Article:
ClimbHI Pilots New Initiative to Introduce Students to the Tourism Industry

By Christina O’Connor | Pacific Business News
November 13, 2019

Local workforce development nonprofit ClimbHI launched a pilot program last week for a new initiative called LEI Assembly. An offshoot of its hospitality-focused LEI program (for Leadership, Exploration and Inspiration), LEI Assembly aims to familiarize younger students with the opportunities available in the tourism industry.

ClimbHI hosted the first event Nov. 7 at Roosevelt High School for the school’s entire freshman class, which is comprised of about 400 students.

“We wanted to start expanding into the campuses and offer on-campus experiences,” explained Julie Morikawa, ClimbHI president and CEO. “LEI is an off-campus experience, and it’s further down the funnel of interest level. We want to capture interest earlier.”

“The industry has many challenges out there, especially during times of low unemployment, so it’s extremely important that we’re getting out there earlier and catching even more students,” she continued. “We want to show them the vast variety of careers that are available to them here at home in Hawaii.”

Morikawa said that she strategically timed the event in early November, ahead of when the freshmen are expected to select their Career and Technical Education pathway.

During the hour-long assembly, students heard from a range of hospitality professionals, who represented businesses including Hawaiian Airlines, Waikiki Resort Hotel, International Market Place and more, as well as recent Roosevelt grads who are now working in the industry. Representatives from University of Hawaii at Manoa, Kapiolani Community College, and Hawaii Pacific University were also on hand to discuss hospitality courses of study.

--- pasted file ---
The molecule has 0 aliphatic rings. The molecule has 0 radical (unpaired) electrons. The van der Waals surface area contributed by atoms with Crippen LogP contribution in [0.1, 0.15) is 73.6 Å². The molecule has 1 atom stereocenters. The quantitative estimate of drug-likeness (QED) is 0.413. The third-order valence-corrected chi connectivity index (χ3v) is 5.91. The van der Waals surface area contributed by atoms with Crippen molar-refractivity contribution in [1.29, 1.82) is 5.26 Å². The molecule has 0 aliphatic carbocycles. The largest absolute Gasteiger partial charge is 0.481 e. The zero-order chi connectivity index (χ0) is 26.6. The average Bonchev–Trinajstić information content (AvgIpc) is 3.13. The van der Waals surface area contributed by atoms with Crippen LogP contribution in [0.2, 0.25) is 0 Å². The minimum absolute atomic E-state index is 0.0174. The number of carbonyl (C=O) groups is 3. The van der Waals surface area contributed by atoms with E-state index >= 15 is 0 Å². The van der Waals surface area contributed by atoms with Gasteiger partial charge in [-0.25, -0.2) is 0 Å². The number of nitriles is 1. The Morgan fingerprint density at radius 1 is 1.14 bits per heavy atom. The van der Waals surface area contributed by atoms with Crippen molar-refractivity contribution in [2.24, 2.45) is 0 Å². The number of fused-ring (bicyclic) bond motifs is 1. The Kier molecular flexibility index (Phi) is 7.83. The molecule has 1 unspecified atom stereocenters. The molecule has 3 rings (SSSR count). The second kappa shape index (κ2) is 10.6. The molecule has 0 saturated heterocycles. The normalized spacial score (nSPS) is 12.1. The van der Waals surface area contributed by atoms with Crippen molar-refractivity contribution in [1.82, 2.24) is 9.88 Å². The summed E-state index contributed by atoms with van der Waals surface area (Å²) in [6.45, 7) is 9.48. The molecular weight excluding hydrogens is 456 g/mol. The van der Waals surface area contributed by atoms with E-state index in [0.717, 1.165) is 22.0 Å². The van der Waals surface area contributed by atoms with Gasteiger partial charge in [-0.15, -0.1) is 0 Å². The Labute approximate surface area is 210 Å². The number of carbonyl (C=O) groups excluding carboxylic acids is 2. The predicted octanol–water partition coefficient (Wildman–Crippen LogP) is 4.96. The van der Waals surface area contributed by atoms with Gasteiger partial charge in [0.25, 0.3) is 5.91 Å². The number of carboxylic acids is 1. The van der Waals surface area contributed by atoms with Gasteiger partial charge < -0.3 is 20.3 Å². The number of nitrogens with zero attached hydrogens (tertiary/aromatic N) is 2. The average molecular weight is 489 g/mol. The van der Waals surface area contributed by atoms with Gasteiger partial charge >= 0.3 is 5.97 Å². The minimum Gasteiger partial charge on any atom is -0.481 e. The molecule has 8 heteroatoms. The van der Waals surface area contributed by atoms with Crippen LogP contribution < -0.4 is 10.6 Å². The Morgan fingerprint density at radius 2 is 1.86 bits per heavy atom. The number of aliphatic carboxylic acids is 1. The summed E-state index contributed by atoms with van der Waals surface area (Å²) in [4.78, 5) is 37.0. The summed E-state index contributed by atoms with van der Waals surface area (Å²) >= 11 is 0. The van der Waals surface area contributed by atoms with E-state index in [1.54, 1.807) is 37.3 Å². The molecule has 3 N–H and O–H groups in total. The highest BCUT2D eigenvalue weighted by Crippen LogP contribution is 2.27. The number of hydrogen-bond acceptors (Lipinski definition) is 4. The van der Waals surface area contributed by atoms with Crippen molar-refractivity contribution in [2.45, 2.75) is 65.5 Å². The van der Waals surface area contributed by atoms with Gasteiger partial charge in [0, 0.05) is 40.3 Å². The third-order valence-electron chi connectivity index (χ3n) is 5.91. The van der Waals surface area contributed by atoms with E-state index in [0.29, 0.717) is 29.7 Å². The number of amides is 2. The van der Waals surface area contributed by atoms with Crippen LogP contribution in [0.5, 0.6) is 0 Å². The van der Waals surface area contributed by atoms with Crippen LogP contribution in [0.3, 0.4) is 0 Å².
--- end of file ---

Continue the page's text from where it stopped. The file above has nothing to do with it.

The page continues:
The main LEI program, which Morikawa created in 2011 and is funded by Hawaii Tourism Authority, is an annual day-long event that leads high schoolers through hotel tours and a tourism-related career fair. This year’s event drew more than 500 students and 50 teachers from 22 high schools on Oahu alone, and more than 1,000 high school students, 150 college students and 110 businesses statewide.

The goal of the LEI Assembly pilot, Morikawa said, was to gauge student interest and gather feedback. So far, she said, it’s been positive.

“They told us things like, ‘we didn’t want it to end,’ and that’s exactly what we wanted to have happen,” she said.

The next step will be to grow the program.

“We would like to make it scalable and replicable across many campuses. We want to get more locations, more campuses, and more students,” she said, adding that her goal would be to have LEI Assembly become available statewide.

Morikawa said that ClimbHI will seek funding for the program from HTA and the state Department of Education, as well as private businesses. Depending on growth of the program, she said, ClimbHI may hire additional employees to facilitate LEI Assembly.


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Hawaii preserves the island in means of taking care of their people and those who wish to experience the true meaning of aloha. Over time, Hawaii eventually became the most desirable destination to visit, putting the hospitality and tourism as the leading industry on each of the islands. ClimbHI’s effort to promote jobs to local Continue Reading

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